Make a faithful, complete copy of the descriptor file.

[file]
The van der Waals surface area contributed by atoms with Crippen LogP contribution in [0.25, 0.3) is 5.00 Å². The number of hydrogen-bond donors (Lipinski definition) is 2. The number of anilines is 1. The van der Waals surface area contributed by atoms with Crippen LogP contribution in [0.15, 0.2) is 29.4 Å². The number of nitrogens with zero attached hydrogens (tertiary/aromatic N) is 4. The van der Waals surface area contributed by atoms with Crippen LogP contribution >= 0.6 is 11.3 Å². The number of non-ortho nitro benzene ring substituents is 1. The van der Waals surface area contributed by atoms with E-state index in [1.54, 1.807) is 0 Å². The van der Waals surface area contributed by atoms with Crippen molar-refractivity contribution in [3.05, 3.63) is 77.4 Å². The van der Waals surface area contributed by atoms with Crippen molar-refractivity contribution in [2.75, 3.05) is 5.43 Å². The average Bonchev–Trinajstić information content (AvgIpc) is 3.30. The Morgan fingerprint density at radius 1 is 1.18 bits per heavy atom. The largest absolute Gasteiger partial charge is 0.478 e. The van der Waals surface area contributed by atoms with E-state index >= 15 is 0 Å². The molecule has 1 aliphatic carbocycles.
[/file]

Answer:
The van der Waals surface area contributed by atoms with Crippen LogP contribution in [0.25, 0.3) is 5.00 Å². The number of hydrogen-bond donors (Lipinski definition) is 2. The number of anilines is 1. The van der Waals surface area contributed by atoms with Crippen LogP contribution in [0.15, 0.2) is 29.4 Å². The number of nitrogens with zero attached hydrogens (tertiary/aromatic N) is 4. The van der Waals surface area contributed by atoms with Crippen LogP contribution >= 0.6 is 11.3 Å². The number of non-ortho nitro benzene ring substituents is 1. The van der Waals surface area contributed by atoms with E-state index in [1.54, 1.807) is 0 Å². The van der Waals surface area contributed by atoms with Crippen molar-refractivity contribution in [3.05, 3.63) is 77.4 Å². The van der Waals surface area contributed by atoms with Crippen molar-refractivity contribution in [2.75, 3.05) is 5.43 Å². The average Bonchev–Trinajstić information content (AvgIpc) is 3.30. The Morgan fingerprint density at radius 1 is 1.18 bits per heavy atom. The largest absolute Gasteiger partial charge is 0.478 e. The van der Waals surface area contributed by atoms with E-state index >= 15 is 0 Å². The molecule has 1 aliphatic carbocycles.